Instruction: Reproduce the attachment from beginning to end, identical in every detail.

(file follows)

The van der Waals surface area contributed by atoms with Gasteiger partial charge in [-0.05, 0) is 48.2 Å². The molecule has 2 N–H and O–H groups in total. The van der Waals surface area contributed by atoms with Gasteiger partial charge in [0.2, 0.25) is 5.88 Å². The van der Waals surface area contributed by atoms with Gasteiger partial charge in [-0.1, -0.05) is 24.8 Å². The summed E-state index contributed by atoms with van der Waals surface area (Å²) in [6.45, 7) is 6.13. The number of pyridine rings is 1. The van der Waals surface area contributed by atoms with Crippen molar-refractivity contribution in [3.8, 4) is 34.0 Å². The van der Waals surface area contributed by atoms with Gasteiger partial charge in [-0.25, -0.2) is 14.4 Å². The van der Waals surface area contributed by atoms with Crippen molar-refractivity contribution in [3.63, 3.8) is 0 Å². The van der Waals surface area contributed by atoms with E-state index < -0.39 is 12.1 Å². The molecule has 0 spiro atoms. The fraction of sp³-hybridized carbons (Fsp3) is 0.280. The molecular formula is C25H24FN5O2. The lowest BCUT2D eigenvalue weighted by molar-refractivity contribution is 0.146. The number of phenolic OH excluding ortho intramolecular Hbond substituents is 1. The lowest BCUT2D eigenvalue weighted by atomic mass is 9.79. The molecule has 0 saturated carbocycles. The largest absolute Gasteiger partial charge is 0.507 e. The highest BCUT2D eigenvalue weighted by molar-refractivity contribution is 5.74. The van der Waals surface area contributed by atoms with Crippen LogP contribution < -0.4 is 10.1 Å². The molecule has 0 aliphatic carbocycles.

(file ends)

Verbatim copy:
The van der Waals surface area contributed by atoms with Gasteiger partial charge in [-0.05, 0) is 48.2 Å². The molecule has 2 N–H and O–H groups in total. The van der Waals surface area contributed by atoms with Gasteiger partial charge in [0.2, 0.25) is 5.88 Å². The van der Waals surface area contributed by atoms with Gasteiger partial charge in [-0.1, -0.05) is 24.8 Å². The summed E-state index contributed by atoms with van der Waals surface area (Å²) in [6.45, 7) is 6.13. The number of pyridine rings is 1. The van der Waals surface area contributed by atoms with Crippen molar-refractivity contribution in [3.8, 4) is 34.0 Å². The van der Waals surface area contributed by atoms with Gasteiger partial charge in [-0.25, -0.2) is 14.4 Å². The van der Waals surface area contributed by atoms with Crippen molar-refractivity contribution in [3.63, 3.8) is 0 Å². The van der Waals surface area contributed by atoms with E-state index < -0.39 is 12.1 Å². The molecule has 0 spiro atoms. The fraction of sp³-hybridized carbons (Fsp3) is 0.280. The molecular formula is C25H24FN5O2. The lowest BCUT2D eigenvalue weighted by molar-refractivity contribution is 0.146. The number of phenolic OH excluding ortho intramolecular Hbond substituents is 1. The lowest BCUT2D eigenvalue weighted by atomic mass is 9.79. The molecule has 0 saturated carbocycles. The largest absolute Gasteiger partial charge is 0.507 e. The highest BCUT2D eigenvalue weighted by molar-refractivity contribution is 5.74. The van der Waals surface area contributed by atoms with Crippen LogP contribution < -0.4 is 10.1 Å². The molecule has 0 aliphatic carbocycles.